Almost a year ago, I wrote a post titled The 100 Mile Liquid Diet, about some of the compelling reasons – sustainability, value, small business – why we love to drink local. In thinking about Virginia Wine Month, I wanted to revisit this idea from a more intensely personal point of view.
Sure, Safeway sells wine. So does World Market. In fact, back before we moved here, we were one of those couples who picked a wine based primarily on how interesting the label was. World Market was great for that because of the wide selection of inexpensive wines they carry. The odds of getting a good wine this way weren’t great, and when we occasionally did get a winner it was hard to remember it six months later. Picking up a bottle of wine two aisles over from imported British candy and around the corner from furniture made in the Third World is convenient, but hardly a memorable couples bonding moment.
So we moved here and realized that there were a LOT of wineries not too far away. Like most people, we initially considered it a novelty thing. Sure, they were growing grapes and making wine in Virginia, but how good could it be? And what could we expect from a random little tasting room three miles beyond where the pavement ended? I mean come on, this is Virginia, not California!
Virginia wine was a whole new experience. We were used to mass-market wine, which is fine but unexciting. All of a sudden, we were trying wines with flavor, texture, intriguing aromas! I’ve had friends who, upon quitting smoking, discovered that food actually has flavor – that’s what this was like. A $9 merlot from Cuddly Pink Bear Australian Label isn’t that different from a $9.50 merlot from Roly Poly Penguin Australian Label , but holy fermentation, Batman! A cab franc from one Virginia winery was light years different from another winery’s cab franc. It was like growing up on oatmeal three meals a day and suddenly getting dragged along through Southeast Asia with Anthony Bourdain (well, minus the pain that I’m sure would be involved with that sudden change).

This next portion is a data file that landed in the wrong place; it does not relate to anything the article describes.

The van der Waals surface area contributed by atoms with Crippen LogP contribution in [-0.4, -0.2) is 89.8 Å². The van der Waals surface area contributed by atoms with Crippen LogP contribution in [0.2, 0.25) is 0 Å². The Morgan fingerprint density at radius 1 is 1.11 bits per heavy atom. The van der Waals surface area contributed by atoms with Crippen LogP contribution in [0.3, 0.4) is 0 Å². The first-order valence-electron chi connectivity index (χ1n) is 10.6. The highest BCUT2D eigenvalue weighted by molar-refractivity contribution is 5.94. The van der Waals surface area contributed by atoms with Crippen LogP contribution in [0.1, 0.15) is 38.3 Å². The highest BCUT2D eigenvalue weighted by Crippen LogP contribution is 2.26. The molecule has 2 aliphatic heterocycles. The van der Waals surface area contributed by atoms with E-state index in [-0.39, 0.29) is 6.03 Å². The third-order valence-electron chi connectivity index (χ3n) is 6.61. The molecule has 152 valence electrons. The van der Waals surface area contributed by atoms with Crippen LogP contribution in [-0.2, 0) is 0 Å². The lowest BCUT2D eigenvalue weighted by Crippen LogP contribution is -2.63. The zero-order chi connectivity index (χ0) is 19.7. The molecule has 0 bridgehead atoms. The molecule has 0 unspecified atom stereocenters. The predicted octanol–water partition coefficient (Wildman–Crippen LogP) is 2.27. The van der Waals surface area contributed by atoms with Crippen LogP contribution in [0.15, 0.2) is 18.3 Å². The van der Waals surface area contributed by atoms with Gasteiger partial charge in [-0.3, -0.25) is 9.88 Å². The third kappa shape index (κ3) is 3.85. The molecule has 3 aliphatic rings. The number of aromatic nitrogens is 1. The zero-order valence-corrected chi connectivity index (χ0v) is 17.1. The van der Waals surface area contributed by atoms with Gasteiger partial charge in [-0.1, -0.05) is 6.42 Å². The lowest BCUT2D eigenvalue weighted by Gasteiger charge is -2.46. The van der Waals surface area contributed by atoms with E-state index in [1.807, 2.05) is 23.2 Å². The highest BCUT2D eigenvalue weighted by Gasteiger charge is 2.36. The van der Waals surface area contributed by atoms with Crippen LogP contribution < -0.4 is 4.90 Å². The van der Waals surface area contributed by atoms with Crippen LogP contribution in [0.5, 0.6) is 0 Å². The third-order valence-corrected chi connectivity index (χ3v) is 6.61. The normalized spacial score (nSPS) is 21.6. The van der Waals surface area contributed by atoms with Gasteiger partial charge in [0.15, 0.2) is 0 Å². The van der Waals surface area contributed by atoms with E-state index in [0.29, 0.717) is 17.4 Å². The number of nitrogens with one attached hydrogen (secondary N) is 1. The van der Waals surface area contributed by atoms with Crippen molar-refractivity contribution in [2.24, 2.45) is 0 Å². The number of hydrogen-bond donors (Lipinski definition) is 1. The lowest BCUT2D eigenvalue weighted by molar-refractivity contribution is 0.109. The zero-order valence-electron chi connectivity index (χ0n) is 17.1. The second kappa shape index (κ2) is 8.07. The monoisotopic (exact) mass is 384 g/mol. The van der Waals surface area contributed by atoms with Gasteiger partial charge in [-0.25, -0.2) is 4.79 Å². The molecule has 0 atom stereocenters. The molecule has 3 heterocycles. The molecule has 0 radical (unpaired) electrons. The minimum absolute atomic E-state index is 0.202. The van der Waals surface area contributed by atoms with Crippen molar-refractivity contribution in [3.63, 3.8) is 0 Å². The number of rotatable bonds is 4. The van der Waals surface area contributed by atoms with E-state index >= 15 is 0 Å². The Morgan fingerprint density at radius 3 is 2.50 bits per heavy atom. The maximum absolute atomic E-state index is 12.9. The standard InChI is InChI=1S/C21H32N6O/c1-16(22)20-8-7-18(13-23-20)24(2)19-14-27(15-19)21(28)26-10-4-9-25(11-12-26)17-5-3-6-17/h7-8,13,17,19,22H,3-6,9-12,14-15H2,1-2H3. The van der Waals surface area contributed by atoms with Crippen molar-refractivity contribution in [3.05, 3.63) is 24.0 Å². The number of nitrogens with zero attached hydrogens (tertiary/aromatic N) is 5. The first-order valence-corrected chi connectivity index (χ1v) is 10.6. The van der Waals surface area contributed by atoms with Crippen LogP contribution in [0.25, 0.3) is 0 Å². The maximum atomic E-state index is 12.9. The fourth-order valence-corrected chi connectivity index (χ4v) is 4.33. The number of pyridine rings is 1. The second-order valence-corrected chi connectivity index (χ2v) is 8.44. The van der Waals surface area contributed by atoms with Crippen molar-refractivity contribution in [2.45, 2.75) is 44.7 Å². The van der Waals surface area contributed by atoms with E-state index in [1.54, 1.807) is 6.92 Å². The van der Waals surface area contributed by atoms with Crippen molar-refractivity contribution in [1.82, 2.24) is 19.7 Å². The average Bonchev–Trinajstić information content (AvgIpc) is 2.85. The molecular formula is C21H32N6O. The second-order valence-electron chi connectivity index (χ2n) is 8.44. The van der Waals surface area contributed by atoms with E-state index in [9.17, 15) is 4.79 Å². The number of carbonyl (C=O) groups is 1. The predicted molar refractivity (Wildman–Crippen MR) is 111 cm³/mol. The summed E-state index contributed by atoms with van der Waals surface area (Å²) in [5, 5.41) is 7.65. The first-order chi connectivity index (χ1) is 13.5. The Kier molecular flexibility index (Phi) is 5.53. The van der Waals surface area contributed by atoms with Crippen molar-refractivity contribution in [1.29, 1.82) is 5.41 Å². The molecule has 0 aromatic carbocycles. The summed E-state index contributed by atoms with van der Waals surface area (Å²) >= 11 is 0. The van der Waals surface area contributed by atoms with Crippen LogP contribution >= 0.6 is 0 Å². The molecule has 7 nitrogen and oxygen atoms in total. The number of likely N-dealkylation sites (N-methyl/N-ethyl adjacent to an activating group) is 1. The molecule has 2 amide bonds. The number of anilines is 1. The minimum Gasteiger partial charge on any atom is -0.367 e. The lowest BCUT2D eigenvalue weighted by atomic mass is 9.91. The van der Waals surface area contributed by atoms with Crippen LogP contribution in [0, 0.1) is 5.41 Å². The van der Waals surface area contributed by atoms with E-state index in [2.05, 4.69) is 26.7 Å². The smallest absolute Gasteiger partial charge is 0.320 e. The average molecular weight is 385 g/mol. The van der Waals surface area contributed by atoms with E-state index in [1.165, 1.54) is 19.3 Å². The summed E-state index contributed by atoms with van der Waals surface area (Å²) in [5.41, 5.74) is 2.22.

Our weekend excursions were also tremendously educational. All of a sudden, we were learning the difference between wines done in oak and those done in stainless steel. We learned what grapes grew like weeds, and which grapes were low yield but high awesome. We became familiar with all the various tools and techniques used in the making of wine and all kinds of other details. Did we learn this because we threw ourselves into wine books, or because we took classes on wine, or because we said “we’re wine bloggers, give us access?” No! We learned this because we discovered that when you show an interest in someone’s passion, they will share with you. And share. And share. And in the process we discovered just how much love goes into Virginia wine.
Now it’s like we took the blue pill, and we’re forever down the rabbit hole. From a practical point of view, we almost never buy a wine we haven’t tasted. How cool is that? But more importantly, we buy wines that were made by someone who cares about them and wants to make something unique. I’m sure that the winemaker at Mondavi has a blast at work, but I doubt he or she gives as much to the millions of gallons of grape juice flowing past as one of our local winemakers gives to their 500 cases.
There’s also a more intangible benefit: the memory. Earlier I mentioned that one wine with a cute critter label bleeds into the next in my memory; not so with Virginia wines we buy. When we pull that bottle of Castle Gruen Norton off the rack, we remember the ridiculous amount of time we always spend talking to Dean while trying his wines. When we grab the bottle of White Fences Meteor Midnight, we remember the weekend we spent at a great little B & B on the Northern Neck. And so on, and so forth. We may not always remember every detail of the wine – that’s why this blog is great for us, sort of an online notebook – but we always remember lots of details of our trip there. We have our own time machine in our house. It’s called a “wine rack”.
This is another of those posts that’s been bouncing around in my head for a while, and Drink Local Wine Week (thanks to Drink Local Wine .com for everything they do for local wine producers and bloggers) helped inspire me to finish it. Since we’re celebrating local wine, what’s YOUR best local wine memory?
The Why We Love to Drink Local by Swirl, Sip, Snark, unless otherwise expressly stated, is licensed under a Creative Commons Attribution-Noncommercial-No Derivative Works 3.0 United States License.